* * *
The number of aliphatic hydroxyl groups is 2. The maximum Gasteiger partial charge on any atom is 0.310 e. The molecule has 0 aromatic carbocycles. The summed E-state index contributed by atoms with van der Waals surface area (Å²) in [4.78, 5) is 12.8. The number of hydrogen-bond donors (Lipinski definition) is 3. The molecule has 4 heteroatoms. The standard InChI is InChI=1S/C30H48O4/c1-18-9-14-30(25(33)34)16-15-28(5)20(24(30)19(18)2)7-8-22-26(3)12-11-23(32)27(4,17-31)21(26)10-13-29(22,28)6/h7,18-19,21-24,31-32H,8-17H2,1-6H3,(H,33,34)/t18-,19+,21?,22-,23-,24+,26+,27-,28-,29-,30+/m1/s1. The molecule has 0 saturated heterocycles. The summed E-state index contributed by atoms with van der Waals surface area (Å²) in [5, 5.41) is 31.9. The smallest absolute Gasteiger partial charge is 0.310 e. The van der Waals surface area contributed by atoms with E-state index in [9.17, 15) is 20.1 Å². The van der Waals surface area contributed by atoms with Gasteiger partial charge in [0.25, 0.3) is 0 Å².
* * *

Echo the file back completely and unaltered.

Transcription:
The number of aliphatic hydroxyl groups is 2. The maximum Gasteiger partial charge on any atom is 0.310 e. The molecule has 0 aromatic carbocycles. The summed E-state index contributed by atoms with van der Waals surface area (Å²) in [4.78, 5) is 12.8. The number of hydrogen-bond donors (Lipinski definition) is 3. The molecule has 4 heteroatoms. The standard InChI is InChI=1S/C30H48O4/c1-18-9-14-30(25(33)34)16-15-28(5)20(24(30)19(18)2)7-8-22-26(3)12-11-23(32)27(4,17-31)21(26)10-13-29(22,28)6/h7,18-19,21-24,31-32H,8-17H2,1-6H3,(H,33,34)/t18-,19+,21?,22-,23-,24+,26+,27-,28-,29-,30+/m1/s1. The molecule has 0 saturated heterocycles. The summed E-state index contributed by atoms with van der Waals surface area (Å²) in [5, 5.41) is 31.9. The smallest absolute Gasteiger partial charge is 0.310 e. The van der Waals surface area contributed by atoms with E-state index in [9.17, 15) is 20.1 Å². The van der Waals surface area contributed by atoms with Gasteiger partial charge in [0.25, 0.3) is 0 Å².